Security Experts:

Google Launches Android Security Rewards Program

Google has announced the launch of a bug bounty program for Android. Researchers who report serious vulnerabilities affecting the mobile operating system can earn tens of thousands of dollars.

While Android is installed on smartphones from many vendors, the new security rewards program only covers vulnerabilities found in the latest Android versions for Nexus phones and tablets currently available for sale in the Google Store in the United States.

This means that only security holes identified in Nexus 6 and Nexus 9 are eligible for a reward. Bugs in other popular devices or custom ROMs built for Nexus will not qualify. Vulnerabilities in Nexus Player, Android Wear, or Project Tango don’t qualify either, Google said.

The search giant is mainly looking for flaws in Android Open Source Project (AOSP) code, original equipment manufacturer (OEM) libraries and drivers, the kernel, and TrustZone OS and modules. Vulnerabilities in chipset firmware might also be eligible.

The minimum amount of money Google is prepared to pay out as part of the Android Security Rewards Program, for moderate severity bugs, is $500. A high severity flaw can earn researchers $1,000, while a critical issue can be worth at least $2,000. If the reporter provides a standalone test case, the base amount increases 1.5 times, and if a patch or a CTS test is provided the amount can double. If the reporter submits both a CTS test and a patch the base reward will quadruple.

Google is prepared to offer even more for functional exploits.

“An exploit or chain of exploits leading to kernel compromise from an installed app or with physical access to the device will get up to an additional $10,000. Going through a remote or proximal attack vector can get up to an additional $20,000,” Google said. “An exploit or chain of exploits leading to TEE (TrustZone) or Verified Boot compromise from an installed app or with physical access to the device will get up to an additional $20,000. Going through a remote or proximal attack vector can get up to an additional $30,000.”

Google has pointed out that CTS tests and patches must comply with the Android Coding Style Guidelines to be eligible for additional reward amounts.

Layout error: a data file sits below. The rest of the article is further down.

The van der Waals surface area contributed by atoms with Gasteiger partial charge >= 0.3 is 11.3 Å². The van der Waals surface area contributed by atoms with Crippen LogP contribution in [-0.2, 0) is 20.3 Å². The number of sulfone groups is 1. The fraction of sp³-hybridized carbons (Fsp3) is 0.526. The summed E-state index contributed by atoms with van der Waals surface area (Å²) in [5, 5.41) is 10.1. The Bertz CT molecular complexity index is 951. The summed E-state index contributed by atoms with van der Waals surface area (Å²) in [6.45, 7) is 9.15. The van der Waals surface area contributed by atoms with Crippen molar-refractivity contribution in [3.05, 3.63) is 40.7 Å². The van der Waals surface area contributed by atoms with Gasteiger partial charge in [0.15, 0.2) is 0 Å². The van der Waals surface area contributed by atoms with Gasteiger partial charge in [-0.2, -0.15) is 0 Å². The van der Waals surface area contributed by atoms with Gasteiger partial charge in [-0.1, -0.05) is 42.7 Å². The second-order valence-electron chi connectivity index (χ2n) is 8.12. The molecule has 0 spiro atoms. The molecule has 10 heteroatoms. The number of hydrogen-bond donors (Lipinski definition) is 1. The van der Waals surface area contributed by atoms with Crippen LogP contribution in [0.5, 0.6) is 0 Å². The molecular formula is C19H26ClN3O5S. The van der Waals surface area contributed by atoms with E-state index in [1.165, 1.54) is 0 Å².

"Google’s bug bounty announcement today for it’s Nexus family is excellent news for some, but at least in the short term, is still bad news for many,” commented Kymberlee Price, senior director of researcher operations at Bugcrowd. “Incident response teams are responsible for the security of all in-support products, not just the latest version to be released. Google has famously struggled with fragmentation within their Android eco-system since it’s inception, resulting in their customers' devices lagging behind in receiving operating system updates with the newest patches.”

“As a result, releasing a security advisory for vulnerability fixes that is only available for some smartphone customers, due to original equipment manufacturer (OEM) or carriers choosing not to take the software bundle, can put customers that don’t have a fix available at increased risk of exploitation – you’ve essentially zero-dayed your own customers,” Price told SecurityWeek. “While Android’s over-the-air (OTA) updates bypass the Carrier TA process some smartphone vendors face in delivering updates to their users, Android OEMs control the release channel for issues impacting the Android framework or kernel. One would hope that this program will help Google to influence OEMs to take updated builds more frequently so all Android customers have the most secure OS available, not just for Nexus 6 and Nexus 9 customers.”

In February, Google announced the expansion of its Vulnerability Reward Program (VRP) to mobile apps developed by the company. The search giant also announced a Vulnerability Research Grants program, as part of which it will pay researchers as much as $3,133.7 up front with no strings attached.

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Eduard Kovacs (@EduardKovacs) is a contributing editor at SecurityWeek. He worked as a high school IT teacher for two years before starting a career in journalism as Softpedia’s security news reporter. Eduard holds a bachelor’s degree in industrial informatics and a master’s degree in computer techniques applied in electrical engineering.